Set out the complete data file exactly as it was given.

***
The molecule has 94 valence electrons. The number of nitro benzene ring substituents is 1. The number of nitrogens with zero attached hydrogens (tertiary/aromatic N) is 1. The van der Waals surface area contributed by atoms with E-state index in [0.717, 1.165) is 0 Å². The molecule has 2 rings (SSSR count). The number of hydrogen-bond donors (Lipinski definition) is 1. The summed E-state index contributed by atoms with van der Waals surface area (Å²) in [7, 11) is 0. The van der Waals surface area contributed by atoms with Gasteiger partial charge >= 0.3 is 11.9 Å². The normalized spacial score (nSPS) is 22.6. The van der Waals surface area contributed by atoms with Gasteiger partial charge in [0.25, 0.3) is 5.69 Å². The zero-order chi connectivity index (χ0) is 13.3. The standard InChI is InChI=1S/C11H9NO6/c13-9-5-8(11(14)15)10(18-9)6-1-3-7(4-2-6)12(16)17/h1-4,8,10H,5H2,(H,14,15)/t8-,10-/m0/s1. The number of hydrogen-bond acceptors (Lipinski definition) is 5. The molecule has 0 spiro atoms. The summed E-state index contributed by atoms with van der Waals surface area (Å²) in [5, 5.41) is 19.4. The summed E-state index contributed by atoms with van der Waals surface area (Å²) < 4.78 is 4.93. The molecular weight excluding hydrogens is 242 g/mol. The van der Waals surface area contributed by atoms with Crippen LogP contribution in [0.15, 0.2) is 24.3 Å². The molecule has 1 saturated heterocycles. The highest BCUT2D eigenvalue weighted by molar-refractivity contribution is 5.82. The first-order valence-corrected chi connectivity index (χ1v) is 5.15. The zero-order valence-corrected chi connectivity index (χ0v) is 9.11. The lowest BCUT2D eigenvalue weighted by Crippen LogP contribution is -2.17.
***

The molecule has 94 valence electrons. The number of nitro benzene ring substituents is 1. The number of nitrogens with zero attached hydrogens (tertiary/aromatic N) is 1. The van der Waals surface area contributed by atoms with E-state index in [0.717, 1.165) is 0 Å². The molecule has 2 rings (SSSR count). The number of hydrogen-bond donors (Lipinski definition) is 1. The summed E-state index contributed by atoms with van der Waals surface area (Å²) in [7, 11) is 0. The van der Waals surface area contributed by atoms with Gasteiger partial charge >= 0.3 is 11.9 Å². The normalized spacial score (nSPS) is 22.6. The van der Waals surface area contributed by atoms with Gasteiger partial charge in [0.25, 0.3) is 5.69 Å². The zero-order chi connectivity index (χ0) is 13.3. The standard InChI is InChI=1S/C11H9NO6/c13-9-5-8(11(14)15)10(18-9)6-1-3-7(4-2-6)12(16)17/h1-4,8,10H,5H2,(H,14,15)/t8-,10-/m0/s1. The number of hydrogen-bond acceptors (Lipinski definition) is 5. The molecule has 0 spiro atoms. The summed E-state index contributed by atoms with van der Waals surface area (Å²) in [5, 5.41) is 19.4. The summed E-state index contributed by atoms with van der Waals surface area (Å²) < 4.78 is 4.93. The molecular weight excluding hydrogens is 242 g/mol. The van der Waals surface area contributed by atoms with Crippen LogP contribution in [0.15, 0.2) is 24.3 Å². The molecule has 1 saturated heterocycles. The highest BCUT2D eigenvalue weighted by molar-refractivity contribution is 5.82. The first-order valence-corrected chi connectivity index (χ1v) is 5.15. The zero-order valence-corrected chi connectivity index (χ0v) is 9.11. The lowest BCUT2D eigenvalue weighted by Crippen LogP contribution is -2.17.